A few of my male friends (all in relationships) have offered their take on my situation. They say that they found me to be very attractive but simultaneously intimidating when we first met. They think I often attract men who have ego issues and are interested in “conquering me” to see if they can get the confident girl who has her shit together as a way of proving something to themselves. That theory doesn’t seem to hold water when I consider the vastly different types and personalities of the men I’ve briefly dated, but at the very least, it’s a kind way of saying, “It’s them, not you.”

So now my dating life consists of long stretches of nothingness interspersed with a parade of men who start out by being wowed by me, then pursue me ardently, then, as they get to know me more, lose interest and march right off the face of the earth. This is especially painful because I don’t feel I’m pulling any punches or putting out a false front. It’s as if the lack of skeletons in my closet and all the time I’ve spent figuring out who I really am has become a liability.

I guess I’m just asking if there’s reason to be hopeful about a substantial future love life, or if really, the hard, but more truthful answer is that I just need to make peace with the possibility that I might stay alone. That I might just be one of those people for whom the romantic relationship thing doesn’t pan out, to the confusion and consternation of all those who love me. That in the end, it might just be me, Aunt Zoey, and a few too many cats. Please, if I’m doing something wrong here, lay it on me.

The Lone Cow

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Dear Lone Cow,

My prediction is that you are going to end up very, very happy, in a deep, complex and loving relationship that lasts a long time, but it is going to happen slowly, and if you succumb to impatience, the waiting may test you to the limits of despair. You are young; it may be hard for you to imagine how much life lies ahead, but believe me, there is a lot to come. So you have to concentrate on the process, and make sure that you are having a good time now. And you have to guard your heart.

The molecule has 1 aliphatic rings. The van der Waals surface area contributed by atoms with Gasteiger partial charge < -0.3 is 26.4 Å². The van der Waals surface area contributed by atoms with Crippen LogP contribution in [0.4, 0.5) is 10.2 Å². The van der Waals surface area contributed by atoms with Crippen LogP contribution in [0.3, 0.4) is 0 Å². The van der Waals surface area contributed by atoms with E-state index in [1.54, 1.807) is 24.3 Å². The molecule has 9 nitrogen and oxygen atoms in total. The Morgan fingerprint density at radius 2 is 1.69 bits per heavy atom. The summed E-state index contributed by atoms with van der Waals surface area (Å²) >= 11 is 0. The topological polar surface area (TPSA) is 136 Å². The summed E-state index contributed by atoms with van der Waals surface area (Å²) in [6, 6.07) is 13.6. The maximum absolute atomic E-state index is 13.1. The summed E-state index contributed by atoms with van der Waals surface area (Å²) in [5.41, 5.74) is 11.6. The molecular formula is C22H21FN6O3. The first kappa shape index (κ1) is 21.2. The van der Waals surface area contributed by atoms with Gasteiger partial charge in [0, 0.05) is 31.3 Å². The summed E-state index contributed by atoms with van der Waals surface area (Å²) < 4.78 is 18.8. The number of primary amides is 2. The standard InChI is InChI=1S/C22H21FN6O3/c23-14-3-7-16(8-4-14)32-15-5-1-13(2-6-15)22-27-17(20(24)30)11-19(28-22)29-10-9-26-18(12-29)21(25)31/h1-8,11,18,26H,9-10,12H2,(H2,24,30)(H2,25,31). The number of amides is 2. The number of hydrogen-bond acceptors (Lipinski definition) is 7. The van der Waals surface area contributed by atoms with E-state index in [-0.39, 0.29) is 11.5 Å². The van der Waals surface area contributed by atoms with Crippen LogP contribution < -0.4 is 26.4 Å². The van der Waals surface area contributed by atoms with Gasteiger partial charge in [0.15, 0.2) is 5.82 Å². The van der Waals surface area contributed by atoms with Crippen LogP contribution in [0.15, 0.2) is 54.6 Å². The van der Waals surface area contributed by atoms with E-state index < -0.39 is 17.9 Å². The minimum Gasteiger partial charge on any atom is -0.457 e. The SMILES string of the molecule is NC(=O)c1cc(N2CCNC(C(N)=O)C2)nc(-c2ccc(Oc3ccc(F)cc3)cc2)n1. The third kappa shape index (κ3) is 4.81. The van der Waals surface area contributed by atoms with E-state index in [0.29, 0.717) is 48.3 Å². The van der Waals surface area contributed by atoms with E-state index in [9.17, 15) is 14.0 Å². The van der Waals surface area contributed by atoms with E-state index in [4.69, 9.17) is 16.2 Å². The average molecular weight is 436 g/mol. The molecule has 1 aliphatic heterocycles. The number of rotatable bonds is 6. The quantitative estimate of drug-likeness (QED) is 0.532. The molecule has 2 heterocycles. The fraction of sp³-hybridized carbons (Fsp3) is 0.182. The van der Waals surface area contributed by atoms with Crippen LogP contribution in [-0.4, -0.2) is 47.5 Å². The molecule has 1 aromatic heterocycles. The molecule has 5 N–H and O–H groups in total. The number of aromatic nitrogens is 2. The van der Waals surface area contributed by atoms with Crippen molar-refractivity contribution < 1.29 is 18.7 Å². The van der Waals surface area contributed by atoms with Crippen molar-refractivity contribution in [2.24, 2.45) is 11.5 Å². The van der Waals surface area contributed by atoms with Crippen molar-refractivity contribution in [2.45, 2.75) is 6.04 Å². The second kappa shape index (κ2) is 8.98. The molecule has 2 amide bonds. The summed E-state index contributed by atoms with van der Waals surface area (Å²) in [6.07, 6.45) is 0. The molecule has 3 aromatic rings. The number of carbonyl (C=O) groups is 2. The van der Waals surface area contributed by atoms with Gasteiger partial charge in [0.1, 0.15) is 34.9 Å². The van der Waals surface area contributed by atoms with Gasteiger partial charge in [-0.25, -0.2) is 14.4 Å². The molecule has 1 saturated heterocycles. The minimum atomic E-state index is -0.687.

A lifelong wish that we know may or may not be granted can be a haunting, threatening presence, always there to undermine our faith in the future, always threatening to verify our deepest suspicions of our own unworthiness. Or it can be something on which you build a happy life that does not depend on its being granted, but only on the continuing search for it. That, I think, is the key: to make sure that the search is its own reward, and that during the search you are protected from its ups and downs.

Take fishing, for instance. If it were just about catching one fish, there would be no fishermen. It wouldn’t be worth it. But fishing, even though it is uncertain in its particulars, can be depended upon to be a fairly pleasant activity even if no fish are caught; it also can be depended upon to yield at least a few fish from time to time. Likewise, dating can be a pleasant activity even if, for a while, one candidate after another proves not to be the lifelong mate you seek.

I would suggest two things: Don’t go out with any men who don’t make you happy. Now, with fishing, or playing tennis, or finding a mate, a lot has to do with how you handle not catching anything, or hitting the ball in the net, or being rejected. The key for the long term is to avoid destroying yourself in retribution for your own small failures. In the case of love, I know how destructive it can be to want something so badly, to get your hopes up, to give yourself body and soul to someone and then to be disappointed, or to lose them to illness or death, or even to be intentionally abused or mistreated. It can ruin your appetite for fun.

Fun, nevertheless, I believe to be the key. Protect your heart for the long haul; don’t be greedy or impatient; don’t let yourself be enchanted; make a fortress around your feelings.

Now how, when the essence of love is surrender, can one find love if one is living in a fortress? Because once you build this fortress, you can step outside it and have adventures; you can take risks because you know you have a sanctuary you can run to in a storm.

The other thing is that the process must be enjoyable; you must ensure that it is. If you’re going out with men solely to find one mate, then every time you don’t find that one mate you have failed. In that way you can destroy yourself, and continually wound your heart. But if you go out with men to have fun, and make that a condition, then whether you find a mate or not you have not wasted your time, you have not wounded yourself. So I would make sure that you only go out with men who amuse you, who are kind to you, who represent an improvement in your life, with whom you feel happy in the moment.

If you make your own momentary happiness a prerequisite, then I think when you do find yourself alone, it will make sense to be alone. Because you will be able to look around you and see that your solitude is preferable to the company of an unpleasant man. And I would also take steps to increase your enjoyment of solitude, so that a fear of loneliness does not drive you to choose a mate before you’ve found the right one.

Eventually, because of the odds involved (which I think increase dramatically in grad school, what with all the smart, like-minded men around), and because you are such a treasure, you will eventually find yourself in that deep, lasting and long-wished-for relationship.